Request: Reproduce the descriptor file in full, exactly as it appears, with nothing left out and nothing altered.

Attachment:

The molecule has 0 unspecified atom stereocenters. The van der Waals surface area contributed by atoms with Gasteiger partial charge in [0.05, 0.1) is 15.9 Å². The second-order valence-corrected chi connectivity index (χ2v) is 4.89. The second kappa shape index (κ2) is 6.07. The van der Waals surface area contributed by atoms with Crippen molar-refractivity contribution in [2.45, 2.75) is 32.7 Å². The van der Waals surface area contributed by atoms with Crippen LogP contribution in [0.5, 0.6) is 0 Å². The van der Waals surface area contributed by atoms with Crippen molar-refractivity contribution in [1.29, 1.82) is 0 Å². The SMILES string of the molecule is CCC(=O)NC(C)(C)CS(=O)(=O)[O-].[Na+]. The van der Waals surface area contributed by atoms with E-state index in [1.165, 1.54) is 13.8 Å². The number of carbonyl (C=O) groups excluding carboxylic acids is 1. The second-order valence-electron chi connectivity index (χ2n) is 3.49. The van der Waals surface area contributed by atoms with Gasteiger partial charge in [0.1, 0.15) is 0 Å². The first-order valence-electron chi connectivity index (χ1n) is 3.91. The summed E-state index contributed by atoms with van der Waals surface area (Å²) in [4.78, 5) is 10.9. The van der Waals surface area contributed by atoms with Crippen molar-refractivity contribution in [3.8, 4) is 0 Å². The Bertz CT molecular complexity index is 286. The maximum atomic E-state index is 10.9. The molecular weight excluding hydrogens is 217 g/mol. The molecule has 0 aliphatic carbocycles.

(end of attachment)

The molecule has 0 unspecified atom stereocenters. The van der Waals surface area contributed by atoms with Gasteiger partial charge in [0.05, 0.1) is 15.9 Å². The second-order valence-corrected chi connectivity index (χ2v) is 4.89. The second kappa shape index (κ2) is 6.07. The van der Waals surface area contributed by atoms with Crippen molar-refractivity contribution in [2.45, 2.75) is 32.7 Å². The van der Waals surface area contributed by atoms with Crippen LogP contribution in [0.5, 0.6) is 0 Å². The van der Waals surface area contributed by atoms with Crippen molar-refractivity contribution in [1.29, 1.82) is 0 Å². The SMILES string of the molecule is CCC(=O)NC(C)(C)CS(=O)(=O)[O-].[Na+]. The van der Waals surface area contributed by atoms with E-state index in [1.165, 1.54) is 13.8 Å². The number of carbonyl (C=O) groups excluding carboxylic acids is 1. The second-order valence-electron chi connectivity index (χ2n) is 3.49. The van der Waals surface area contributed by atoms with Gasteiger partial charge in [0.1, 0.15) is 0 Å². The first-order valence-electron chi connectivity index (χ1n) is 3.91. The summed E-state index contributed by atoms with van der Waals surface area (Å²) in [4.78, 5) is 10.9. The van der Waals surface area contributed by atoms with Crippen molar-refractivity contribution in [3.8, 4) is 0 Å². The Bertz CT molecular complexity index is 286. The maximum atomic E-state index is 10.9. The molecular weight excluding hydrogens is 217 g/mol. The molecule has 0 aliphatic carbocycles.